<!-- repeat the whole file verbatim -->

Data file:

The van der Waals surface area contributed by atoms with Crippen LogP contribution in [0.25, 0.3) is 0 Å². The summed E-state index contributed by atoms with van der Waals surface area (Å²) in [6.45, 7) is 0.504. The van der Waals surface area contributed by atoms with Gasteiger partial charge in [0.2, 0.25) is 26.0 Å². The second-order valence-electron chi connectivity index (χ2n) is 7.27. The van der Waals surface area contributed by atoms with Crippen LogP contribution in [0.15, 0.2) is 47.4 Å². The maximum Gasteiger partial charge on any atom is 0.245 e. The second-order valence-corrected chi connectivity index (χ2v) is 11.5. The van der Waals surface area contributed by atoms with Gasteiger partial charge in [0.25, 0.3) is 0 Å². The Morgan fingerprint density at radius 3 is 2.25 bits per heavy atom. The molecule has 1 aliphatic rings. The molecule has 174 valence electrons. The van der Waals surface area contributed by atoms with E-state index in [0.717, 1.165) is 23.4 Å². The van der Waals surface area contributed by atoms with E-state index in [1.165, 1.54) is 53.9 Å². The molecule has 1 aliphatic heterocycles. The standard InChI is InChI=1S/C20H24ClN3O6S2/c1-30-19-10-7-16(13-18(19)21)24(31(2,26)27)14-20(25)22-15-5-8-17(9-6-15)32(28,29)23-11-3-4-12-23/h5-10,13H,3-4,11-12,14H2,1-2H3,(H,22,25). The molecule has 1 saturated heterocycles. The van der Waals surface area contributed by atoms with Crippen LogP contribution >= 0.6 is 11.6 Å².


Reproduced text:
The van der Waals surface area contributed by atoms with Crippen LogP contribution in [0.25, 0.3) is 0 Å². The summed E-state index contributed by atoms with van der Waals surface area (Å²) in [6.45, 7) is 0.504. The van der Waals surface area contributed by atoms with Gasteiger partial charge in [0.2, 0.25) is 26.0 Å². The second-order valence-electron chi connectivity index (χ2n) is 7.27. The van der Waals surface area contributed by atoms with Crippen LogP contribution in [0.15, 0.2) is 47.4 Å². The maximum Gasteiger partial charge on any atom is 0.245 e. The second-order valence-corrected chi connectivity index (χ2v) is 11.5. The van der Waals surface area contributed by atoms with Gasteiger partial charge in [0.25, 0.3) is 0 Å². The Morgan fingerprint density at radius 3 is 2.25 bits per heavy atom. The molecule has 1 aliphatic rings. The molecule has 174 valence electrons. The van der Waals surface area contributed by atoms with E-state index in [0.717, 1.165) is 23.4 Å². The van der Waals surface area contributed by atoms with E-state index in [1.165, 1.54) is 53.9 Å². The molecule has 1 aliphatic heterocycles. The standard InChI is InChI=1S/C20H24ClN3O6S2/c1-30-19-10-7-16(13-18(19)21)24(31(2,26)27)14-20(25)22-15-5-8-17(9-6-15)32(28,29)23-11-3-4-12-23/h5-10,13H,3-4,11-12,14H2,1-2H3,(H,22,25). The molecule has 1 saturated heterocycles. The van der Waals surface area contributed by atoms with Crippen LogP contribution >= 0.6 is 11.6 Å².